Mobile agents and framework built on mobile agents have been the key research area for the past few years. The major impedances like latency factor, abrupt disconnection in service, and minimal processing power, were solved in the mobile agent paradigm. Also, with the advent of intelligent framework of mobile agents, mobile agents were empowered with decision making powers and were able to roam the network in search of the best service provider. This further increased the efficiency of the system and reduced the system outage time. Although the system projected itself as the ideal solution to the real-world problems, it could not be implemented in commercial applications. This is attributed to the lack of sessions in the mobile agent’s environment. Predominantly in the mobile agents paradigm architecture was still the client-server architecture. In this chapter the framework has been extended to incorporate transaction capabilities to the mobile agents. This would enable them to perform a full transaction and complete a workflow. We present the scenario of Customer Relationship Management (CRM) where the framework could be put to use.
There has been a tremendous growth in the usage of mobile technologies for the past few years. Previously the mobile technologies were seen as an extended form of Internet and Intranet applications, but with the number of mobile handsets crossing the billionth mark, mobile environment have become an independent area of work. They offer several advantages like dynamic connectivity, smaller gadgets and information processing power irrespective of place and time Gray (1996). Although they seem to be a promising technology, their certain inherent qualities like low memory and latency factor restricts their usage to many real world applications (Jipping, 2002). Remote Procedure Call (RPC) provided by Java (Birrell, 1984), Network Command Language (NCL) (Meandzija, 1986), Remote Evaluation (REV) (Stamos, 1990) and SUPRA-RPC (Stoyenko, 1994) offered various techniques wherein the inherent short comings of mobile technologies could be bypassed. But all of the approaches lack a crucial feature: Coordination between various application nodes.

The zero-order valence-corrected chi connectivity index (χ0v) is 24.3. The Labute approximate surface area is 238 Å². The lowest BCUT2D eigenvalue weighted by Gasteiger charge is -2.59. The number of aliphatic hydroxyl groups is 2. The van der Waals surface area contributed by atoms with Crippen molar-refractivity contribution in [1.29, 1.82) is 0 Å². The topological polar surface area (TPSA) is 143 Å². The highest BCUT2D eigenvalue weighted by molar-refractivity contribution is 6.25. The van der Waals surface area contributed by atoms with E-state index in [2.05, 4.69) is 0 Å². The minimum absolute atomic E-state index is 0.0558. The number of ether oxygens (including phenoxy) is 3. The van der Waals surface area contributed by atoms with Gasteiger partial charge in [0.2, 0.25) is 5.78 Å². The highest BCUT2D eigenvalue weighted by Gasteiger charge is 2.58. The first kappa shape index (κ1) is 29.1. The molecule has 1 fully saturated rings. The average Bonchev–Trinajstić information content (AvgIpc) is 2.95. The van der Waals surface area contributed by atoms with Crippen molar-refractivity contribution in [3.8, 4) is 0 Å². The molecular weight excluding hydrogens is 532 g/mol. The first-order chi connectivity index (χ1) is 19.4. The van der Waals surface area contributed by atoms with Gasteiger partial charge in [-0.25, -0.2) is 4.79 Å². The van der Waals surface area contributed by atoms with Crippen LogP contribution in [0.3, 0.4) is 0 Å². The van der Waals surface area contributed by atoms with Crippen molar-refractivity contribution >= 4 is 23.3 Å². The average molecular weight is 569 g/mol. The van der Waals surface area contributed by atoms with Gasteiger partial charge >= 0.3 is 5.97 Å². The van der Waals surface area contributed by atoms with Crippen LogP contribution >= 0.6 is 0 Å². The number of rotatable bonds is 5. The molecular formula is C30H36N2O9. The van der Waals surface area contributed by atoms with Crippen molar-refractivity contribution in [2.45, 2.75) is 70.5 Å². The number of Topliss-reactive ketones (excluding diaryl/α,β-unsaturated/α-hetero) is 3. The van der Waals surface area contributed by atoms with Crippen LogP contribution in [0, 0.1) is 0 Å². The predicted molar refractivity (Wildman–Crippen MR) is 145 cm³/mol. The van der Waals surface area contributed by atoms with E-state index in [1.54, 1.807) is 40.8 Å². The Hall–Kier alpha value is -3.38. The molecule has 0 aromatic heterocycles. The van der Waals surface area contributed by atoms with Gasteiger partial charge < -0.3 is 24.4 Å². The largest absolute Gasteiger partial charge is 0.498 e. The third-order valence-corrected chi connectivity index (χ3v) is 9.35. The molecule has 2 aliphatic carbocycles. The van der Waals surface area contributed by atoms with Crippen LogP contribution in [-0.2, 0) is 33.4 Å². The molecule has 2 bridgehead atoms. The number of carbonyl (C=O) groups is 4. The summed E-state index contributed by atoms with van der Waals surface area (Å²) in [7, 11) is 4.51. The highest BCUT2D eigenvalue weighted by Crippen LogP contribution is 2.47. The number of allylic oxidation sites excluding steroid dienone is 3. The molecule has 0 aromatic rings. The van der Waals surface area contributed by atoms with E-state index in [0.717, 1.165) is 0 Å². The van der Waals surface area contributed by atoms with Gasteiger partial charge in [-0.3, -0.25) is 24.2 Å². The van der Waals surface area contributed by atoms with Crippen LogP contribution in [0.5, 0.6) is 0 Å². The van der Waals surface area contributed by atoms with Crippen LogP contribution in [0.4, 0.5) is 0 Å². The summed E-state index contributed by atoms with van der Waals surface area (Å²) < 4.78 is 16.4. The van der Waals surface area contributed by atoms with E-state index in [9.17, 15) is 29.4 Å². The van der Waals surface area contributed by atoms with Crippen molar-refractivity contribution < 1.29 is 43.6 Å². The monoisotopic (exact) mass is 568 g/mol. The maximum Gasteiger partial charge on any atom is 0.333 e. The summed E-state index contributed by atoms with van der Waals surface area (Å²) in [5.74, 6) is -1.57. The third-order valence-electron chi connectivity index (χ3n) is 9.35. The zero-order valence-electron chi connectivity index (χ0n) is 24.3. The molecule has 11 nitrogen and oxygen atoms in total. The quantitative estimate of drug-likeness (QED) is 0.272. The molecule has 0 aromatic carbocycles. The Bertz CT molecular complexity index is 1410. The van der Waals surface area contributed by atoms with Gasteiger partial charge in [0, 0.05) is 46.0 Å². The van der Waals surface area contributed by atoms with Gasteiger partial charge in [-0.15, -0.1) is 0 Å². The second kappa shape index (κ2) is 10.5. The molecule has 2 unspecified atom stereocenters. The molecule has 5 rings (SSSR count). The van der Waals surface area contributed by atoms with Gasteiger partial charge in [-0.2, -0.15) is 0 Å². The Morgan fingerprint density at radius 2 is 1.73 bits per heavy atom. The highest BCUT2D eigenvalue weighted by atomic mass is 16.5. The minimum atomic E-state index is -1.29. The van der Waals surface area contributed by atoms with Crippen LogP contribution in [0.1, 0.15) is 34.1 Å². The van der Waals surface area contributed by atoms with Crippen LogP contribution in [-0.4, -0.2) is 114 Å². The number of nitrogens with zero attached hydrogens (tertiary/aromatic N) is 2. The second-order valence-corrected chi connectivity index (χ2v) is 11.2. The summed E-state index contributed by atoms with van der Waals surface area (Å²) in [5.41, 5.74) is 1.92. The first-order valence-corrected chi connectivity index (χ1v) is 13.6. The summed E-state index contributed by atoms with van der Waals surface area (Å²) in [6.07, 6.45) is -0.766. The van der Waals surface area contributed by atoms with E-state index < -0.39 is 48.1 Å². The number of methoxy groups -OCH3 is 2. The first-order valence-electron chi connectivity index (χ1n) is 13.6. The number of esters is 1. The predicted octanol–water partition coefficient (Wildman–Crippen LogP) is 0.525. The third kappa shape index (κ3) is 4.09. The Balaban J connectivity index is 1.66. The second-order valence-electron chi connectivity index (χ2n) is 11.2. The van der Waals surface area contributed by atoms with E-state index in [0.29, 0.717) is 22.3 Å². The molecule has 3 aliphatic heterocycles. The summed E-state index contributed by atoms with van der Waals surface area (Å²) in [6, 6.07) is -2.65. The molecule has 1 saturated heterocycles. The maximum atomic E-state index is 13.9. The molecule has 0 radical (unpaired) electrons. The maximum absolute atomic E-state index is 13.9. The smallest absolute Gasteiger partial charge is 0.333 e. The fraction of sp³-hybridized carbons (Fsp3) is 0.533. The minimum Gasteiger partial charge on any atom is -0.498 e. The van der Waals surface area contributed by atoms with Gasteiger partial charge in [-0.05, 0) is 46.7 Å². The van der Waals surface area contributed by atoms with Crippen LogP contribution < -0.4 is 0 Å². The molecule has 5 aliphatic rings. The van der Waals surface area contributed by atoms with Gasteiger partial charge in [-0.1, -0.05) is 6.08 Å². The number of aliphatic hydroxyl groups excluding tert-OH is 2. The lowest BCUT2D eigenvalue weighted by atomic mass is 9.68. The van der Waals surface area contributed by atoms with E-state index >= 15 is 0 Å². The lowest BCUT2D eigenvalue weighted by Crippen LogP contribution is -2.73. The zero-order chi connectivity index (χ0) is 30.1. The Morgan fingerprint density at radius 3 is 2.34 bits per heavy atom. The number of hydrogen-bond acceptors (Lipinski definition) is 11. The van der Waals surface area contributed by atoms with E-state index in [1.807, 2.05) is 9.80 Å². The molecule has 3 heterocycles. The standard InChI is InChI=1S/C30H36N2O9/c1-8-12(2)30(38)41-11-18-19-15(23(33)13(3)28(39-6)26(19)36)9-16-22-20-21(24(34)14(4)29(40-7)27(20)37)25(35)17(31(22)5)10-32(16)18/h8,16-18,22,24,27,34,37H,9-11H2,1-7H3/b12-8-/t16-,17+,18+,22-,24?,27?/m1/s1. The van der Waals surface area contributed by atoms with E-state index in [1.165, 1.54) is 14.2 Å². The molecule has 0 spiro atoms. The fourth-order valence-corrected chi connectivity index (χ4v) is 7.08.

The novel approach of transportable programs (Gray, 1995; Cybenko, 1994) offers a promising solution for various issues raised. Transportable agents or Mobile agents, as they are called now, are autonomous programs that can migrate from one machine to another machine in the network. By migrating to the machine having the resource, the agents have the advantage of working on site where the resource is present and also use the processor’s power. This eliminates all the middleware that is required for transporting the data to the client’s site. Mobile agent’s paradigm provides an effective solution to the problem of low latency, poor interface and bad network conditions (Gray, 1996). The middleware and the communication control mechanism form the major workload in client-server architecture and by eliminating them we can build a better working environment and increase the efficiency of the system. This is so because the code as well as the state of code in execution is migrated to another machine for resuming its execution. This also eliminates the interface required for service access. The fact that there is no need for permanent connection makes it very suitable to the mobile environment. The ad hoc client-server model is overridden by the peer-peer model which matures into grid computing, where the machines can act as client or server depending on the environment. The programmer is swayed away from traditional multi-tier architecture to grid computing(Lauvset, 2001). Majority of the mobile agents architecture present in the literature lacked the feature of intelligence embedded into the mobile agents. The system designed by Cabri and Kendall (Cabri, 2002; Kendall, 1998) and Anand (Anand 2005) had agents roaming autonomously and making intelligent decisions. They could navigate and collaborate with other agents with minimal human intervention. They also learn and adapt to the environment. A detailed review of various mobile agents present is presented in the work by Anand (Anand 2005)